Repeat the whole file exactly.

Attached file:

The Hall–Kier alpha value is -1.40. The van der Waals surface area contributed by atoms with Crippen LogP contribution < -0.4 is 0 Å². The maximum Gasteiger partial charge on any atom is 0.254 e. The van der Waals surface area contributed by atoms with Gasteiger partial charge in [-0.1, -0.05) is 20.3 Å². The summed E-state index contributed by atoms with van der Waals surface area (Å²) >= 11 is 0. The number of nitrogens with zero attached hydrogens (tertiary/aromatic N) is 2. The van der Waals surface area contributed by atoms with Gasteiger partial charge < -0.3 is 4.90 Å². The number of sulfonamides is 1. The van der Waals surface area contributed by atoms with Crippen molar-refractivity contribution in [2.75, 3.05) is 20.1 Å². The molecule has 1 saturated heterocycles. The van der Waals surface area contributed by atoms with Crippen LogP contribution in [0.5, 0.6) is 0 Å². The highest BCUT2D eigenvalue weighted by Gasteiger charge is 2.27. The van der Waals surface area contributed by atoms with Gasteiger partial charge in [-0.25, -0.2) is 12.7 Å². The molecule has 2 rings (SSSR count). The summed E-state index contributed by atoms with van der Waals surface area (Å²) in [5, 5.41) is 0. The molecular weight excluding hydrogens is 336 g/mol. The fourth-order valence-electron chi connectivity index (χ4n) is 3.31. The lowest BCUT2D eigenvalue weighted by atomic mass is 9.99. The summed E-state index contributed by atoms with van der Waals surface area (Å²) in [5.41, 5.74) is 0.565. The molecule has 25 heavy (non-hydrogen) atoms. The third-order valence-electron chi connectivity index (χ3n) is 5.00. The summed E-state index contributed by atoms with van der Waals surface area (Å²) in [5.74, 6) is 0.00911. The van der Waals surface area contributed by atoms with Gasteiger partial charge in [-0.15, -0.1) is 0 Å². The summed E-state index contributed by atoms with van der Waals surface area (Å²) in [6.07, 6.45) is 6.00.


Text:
The Hall–Kier alpha value is -1.40. The van der Waals surface area contributed by atoms with Crippen LogP contribution < -0.4 is 0 Å². The maximum Gasteiger partial charge on any atom is 0.254 e. The van der Waals surface area contributed by atoms with Gasteiger partial charge in [-0.1, -0.05) is 20.3 Å². The summed E-state index contributed by atoms with van der Waals surface area (Å²) >= 11 is 0. The number of nitrogens with zero attached hydrogens (tertiary/aromatic N) is 2. The van der Waals surface area contributed by atoms with Gasteiger partial charge < -0.3 is 4.90 Å². The number of sulfonamides is 1. The van der Waals surface area contributed by atoms with Crippen molar-refractivity contribution in [2.75, 3.05) is 20.1 Å². The molecule has 1 saturated heterocycles. The van der Waals surface area contributed by atoms with Crippen LogP contribution in [0.5, 0.6) is 0 Å². The highest BCUT2D eigenvalue weighted by Gasteiger charge is 2.27. The van der Waals surface area contributed by atoms with Gasteiger partial charge in [-0.25, -0.2) is 12.7 Å². The molecule has 2 rings (SSSR count). The summed E-state index contributed by atoms with van der Waals surface area (Å²) in [5, 5.41) is 0. The molecular weight excluding hydrogens is 336 g/mol. The fourth-order valence-electron chi connectivity index (χ4n) is 3.31. The lowest BCUT2D eigenvalue weighted by atomic mass is 9.99. The summed E-state index contributed by atoms with van der Waals surface area (Å²) in [5.41, 5.74) is 0.565. The molecule has 25 heavy (non-hydrogen) atoms. The third-order valence-electron chi connectivity index (χ3n) is 5.00. The summed E-state index contributed by atoms with van der Waals surface area (Å²) in [5.74, 6) is 0.00911. The van der Waals surface area contributed by atoms with Gasteiger partial charge in [-0.15, -0.1) is 0 Å². The summed E-state index contributed by atoms with van der Waals surface area (Å²) in [6.07, 6.45) is 6.00.